Quinonez, who lives and paints in a garret-studio on Broadway, was teaching drawing at BGSU when he met Gordon Ricketts and Charlie Kanwischer, art faculty who conceived of the idea and found money to bring Torero to town in 2009, and again in spring, 2010, to talk to students and begin the first mural.

Torero's design for the first of three I-75 piers included five large faces: Mexicans Cesar Chavez, farm-worker activist; revolutionary Emiliano Zapata, and painter Frida Kahlo, along with late Toledoans of Mexican lineage who were community leaders, Aurora Gonzalez and Sofia Quintero. There's a migrant family, a United Farm Workers flag, and small images of Toledo landmarks.

With permission granted, Torero and team scraped peeling paint, power-washed, and primed the concrete pier. Next, the mural was outlined at night by projecting the design on the wall with a computer from across the street. The following day, painting began accompanied by the rumble of vehicles above and attaboy honks at street level.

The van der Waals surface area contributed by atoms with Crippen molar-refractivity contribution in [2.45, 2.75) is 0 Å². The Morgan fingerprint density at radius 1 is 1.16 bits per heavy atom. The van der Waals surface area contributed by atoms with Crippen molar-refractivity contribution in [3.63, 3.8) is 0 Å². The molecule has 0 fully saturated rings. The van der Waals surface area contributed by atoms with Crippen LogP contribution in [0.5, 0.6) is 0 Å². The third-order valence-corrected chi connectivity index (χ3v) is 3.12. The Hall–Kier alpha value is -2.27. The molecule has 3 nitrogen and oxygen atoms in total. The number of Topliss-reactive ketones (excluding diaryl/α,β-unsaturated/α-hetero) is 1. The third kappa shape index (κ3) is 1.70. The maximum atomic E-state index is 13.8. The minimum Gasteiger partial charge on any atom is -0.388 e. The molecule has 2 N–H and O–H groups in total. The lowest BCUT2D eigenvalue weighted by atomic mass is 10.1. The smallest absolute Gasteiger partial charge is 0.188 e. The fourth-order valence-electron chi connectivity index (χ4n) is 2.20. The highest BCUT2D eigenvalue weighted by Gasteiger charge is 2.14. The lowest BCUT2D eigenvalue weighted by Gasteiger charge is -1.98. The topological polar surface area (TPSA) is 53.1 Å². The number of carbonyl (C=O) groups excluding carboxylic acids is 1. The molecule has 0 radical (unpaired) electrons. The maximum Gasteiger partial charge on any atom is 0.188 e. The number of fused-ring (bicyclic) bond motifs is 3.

Viva Toledo! from Julia Pretzlaff on Vimeo.

Chad Watt, a graffiti painter, highlighted the sky, borders, and a boat using both aerosol and brushes. Quinonez, then teaching at BGSU, joined in as did Bob Garcia, retired art teacher from Toledo Public Schools. Joe Balderas, head of the Sofia Quintero Center, offered lunches and storage space for materials.

In 10 days, it was done, a gateway to the Old South End, home to poor Mexican-Americans, blacks, and whites and a drive-through zone for thousands of others. Participants hoped it would spark positive change. Price tag: $11,000 for paint, supplies, and Torero.

"...you and your helpers turned an old, invisible, boring underpass into the most talked about creation in my neighborhood. I want to thank you so much for doing this for our community and just making the south end of Toledo beautiful again," wrote a 15-year-old girl to Ricketts.